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Educational Research and Evaluation (ERE)

In 1976, Alverno College formally established an office of educational research and evaluation.

In 1976, the college formally established an office of educational research and evaluation that would investigate a series of questions at the behest of the faculty, with special attention to linking the outcomes of college to the curriculum, establishing the validity of assessment techniques and the assessment process, and demonstrating the link between college-learned abilities and alumnae performance in the world of work, personal life, service, and citizenship.

When the department began in 1976, it was originally referred to as the Office of Evaluation and was under the directorship of Dr. Marcia Mentkowski.  The current director is Glen Rogers. ERE has produced a wealth of research, analysis and documentation on the Alverno learning process.

This  article, featured in the 1978 winter issue of Alverno Today, highlights the  research grant and work of the Office of Evaluation, now known as the ERE.

This  article, featured in the 1978 winter issue of Alverno Today, highlights the  research grant and work of the Office of Evaluation, now known as ERE.


Their studies have involved a variety of approaches, strategies, and processes. These include: (a) evaluation of general education and the major field; (b) longitudinal analysis of changes in student and alumnae abilities, learning, and development as a result of curriculum, who changes, who benefits and why; studying student and alumna perspectives on learning and causal attributions to curriculum; studying graduates' career advancement; (c) studying the performance of alumnae abilities in work, personal, and civic roles; and of outstanding professionals who are not Alverno graduates; (d) validating the ability-based performance assessment process (student assessment-as-learning).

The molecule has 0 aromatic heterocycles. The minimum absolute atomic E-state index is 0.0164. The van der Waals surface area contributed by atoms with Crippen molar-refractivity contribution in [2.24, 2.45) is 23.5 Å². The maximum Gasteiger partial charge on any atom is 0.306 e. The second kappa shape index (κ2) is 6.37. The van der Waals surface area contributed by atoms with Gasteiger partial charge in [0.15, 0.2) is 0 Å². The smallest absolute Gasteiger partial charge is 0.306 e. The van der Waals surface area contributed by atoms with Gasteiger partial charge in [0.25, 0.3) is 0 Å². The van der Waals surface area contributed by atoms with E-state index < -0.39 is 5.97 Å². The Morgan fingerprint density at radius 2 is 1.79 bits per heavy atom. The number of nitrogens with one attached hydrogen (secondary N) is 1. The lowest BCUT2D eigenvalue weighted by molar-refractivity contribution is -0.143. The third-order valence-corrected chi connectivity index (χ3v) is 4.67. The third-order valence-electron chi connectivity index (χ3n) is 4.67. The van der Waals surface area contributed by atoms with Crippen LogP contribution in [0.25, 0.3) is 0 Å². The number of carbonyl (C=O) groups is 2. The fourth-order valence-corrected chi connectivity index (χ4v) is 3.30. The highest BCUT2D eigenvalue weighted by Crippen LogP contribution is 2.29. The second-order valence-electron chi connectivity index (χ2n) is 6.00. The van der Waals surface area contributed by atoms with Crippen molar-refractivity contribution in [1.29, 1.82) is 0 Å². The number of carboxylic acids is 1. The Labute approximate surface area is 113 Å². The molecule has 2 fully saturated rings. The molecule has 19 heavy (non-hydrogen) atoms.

Initial findings of their longitudinal studies were released in the 1983-1984 academic year and their work has continued. Over the years, ERE has received noteworthy accolades from leaders in the field of education as well as numerous grants, and invitations to share their expertise on ability-based curriculum and assessment models.   Members of the ERE have been invited to sit on national panels and committees founded by the National Institute of Education and the U.S. Department of Education to explore performance assessment and the creation of national assessment models. Much of their work has been published; most notably in the book, Learning that Lasts: Integrating Learning, Development, and Performance in College and Beyond (2000). Here is a link to an alphabetical listing of ERE publications.

 

Learning that Lasts by Marcia Mentkowski, et.al.

Learning that Lasts, written by Marcia Mentkowski, members of the ERE staff and many others from the Alverno College community, explores how learners transform themselves and how educators foster skills for learning, leading, teamwork, and adapting with integrity in college and beyond. The authors' theory includes practical strategies for enabling a wide range of students to cultivate integrative and expansive capabilities across a lifetime. The theory draws on two decades of longitudinal studies of student learning in the Alverno curriculum, leading educational theories and experience in institutional consortia. The authors illustrate how faculty and academic staff forge effective curricula, design innovative programs, implement key institutional goals, and renegotiate the college culture. It can be found in the Alverno College Library.

 

The  article below was featured in the  May 1992 issue of Alverno Magazine.  It discusses the contributions Marcia Mentkowski and Georgine Loacker made as U.S. Dept. of Education panelists exploring  a national assessment system.

The article above was featured in the May 1992 issue of Alverno Magazine.  It discusses the contributions that Marcia Mentkowski and Georgine Loacker made as U.S. Dept. of Education panelists exploring  a national assessment system.

Here is a link to another article on the work of the office of Educational Research and Evaluation which reported on the initial findings of their longitudinal study. It appeared in Alverno Magazine in Winter 1984 [PDF].